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  1. #1
    neo's Avatar
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    why do most hammockers on hammock forums

    1. why do most hammockers here on hammock forums spend more time hammocking in thier back yard. than they do on trips like kayaking,hiking,
    cycling or any other outdoor activity.

    2. why do most hammocker on hammock forums carry way more gear than they did when were on the ground,

    lots of people post they need 3 quilts, a pad and all kinds of cloths to camp in the 30's or 20's


    i still believe simple gets it done

    1 pad
    1 quilt
    i double bottom hammock neo
    the matrix has you

  2. #2
    Senior Member
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    i guess since we are all different, we go to different temperatures at different paces. I am planning on making a quilt in the distant future, but want to get enough down, not to much, not to little.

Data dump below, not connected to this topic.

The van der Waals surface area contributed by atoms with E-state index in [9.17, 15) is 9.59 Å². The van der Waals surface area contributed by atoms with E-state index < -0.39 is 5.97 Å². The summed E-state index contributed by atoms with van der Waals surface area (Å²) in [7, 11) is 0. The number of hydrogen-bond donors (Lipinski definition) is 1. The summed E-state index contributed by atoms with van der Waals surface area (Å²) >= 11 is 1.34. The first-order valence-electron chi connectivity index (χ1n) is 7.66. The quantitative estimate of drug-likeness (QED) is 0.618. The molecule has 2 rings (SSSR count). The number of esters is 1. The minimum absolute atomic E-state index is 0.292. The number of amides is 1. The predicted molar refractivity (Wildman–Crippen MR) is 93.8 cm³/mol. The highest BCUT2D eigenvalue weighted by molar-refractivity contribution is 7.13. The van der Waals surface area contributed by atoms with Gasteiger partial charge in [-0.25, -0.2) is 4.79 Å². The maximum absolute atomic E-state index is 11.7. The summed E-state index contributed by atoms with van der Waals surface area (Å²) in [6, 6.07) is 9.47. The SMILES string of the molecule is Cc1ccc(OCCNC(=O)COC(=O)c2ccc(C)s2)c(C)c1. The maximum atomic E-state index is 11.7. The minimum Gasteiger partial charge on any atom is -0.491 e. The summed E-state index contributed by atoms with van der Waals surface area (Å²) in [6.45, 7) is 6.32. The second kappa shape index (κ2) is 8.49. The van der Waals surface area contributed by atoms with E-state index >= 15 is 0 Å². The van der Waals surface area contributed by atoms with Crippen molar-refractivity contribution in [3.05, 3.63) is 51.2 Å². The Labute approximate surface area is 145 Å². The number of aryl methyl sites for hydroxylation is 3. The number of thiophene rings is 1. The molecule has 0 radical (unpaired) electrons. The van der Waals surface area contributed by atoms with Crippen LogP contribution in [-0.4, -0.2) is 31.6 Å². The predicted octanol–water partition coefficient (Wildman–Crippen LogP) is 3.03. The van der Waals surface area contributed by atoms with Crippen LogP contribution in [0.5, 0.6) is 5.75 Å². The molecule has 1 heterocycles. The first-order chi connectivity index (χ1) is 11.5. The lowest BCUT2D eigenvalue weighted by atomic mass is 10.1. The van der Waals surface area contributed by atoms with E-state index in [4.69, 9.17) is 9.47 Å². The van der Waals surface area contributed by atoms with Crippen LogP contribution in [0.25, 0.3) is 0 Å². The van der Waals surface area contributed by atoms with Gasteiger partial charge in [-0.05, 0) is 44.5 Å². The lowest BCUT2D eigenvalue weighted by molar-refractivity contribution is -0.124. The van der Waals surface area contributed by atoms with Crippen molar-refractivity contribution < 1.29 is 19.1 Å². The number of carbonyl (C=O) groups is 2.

and i would rather have a bulkier quilt then an uncomfortable pad.

  3. #3
    Senior Member Redtail's Avatar
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    You two questions are based on assumptions with no basis. Seems more like what you want to ask is "why isn't everyone just like me". What works well for you might not work for others. I am very happy you found an effective system that works well for you.

  4. #4
    neo's Avatar
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    Quote Originally Posted by Redtail View Post
    You two questions are based on assumptions with no basis. Seems more like what you want to ask is "why isn't everyone just like me". What works well for you might not work for others. I am very happy you found an effective system that works well for you.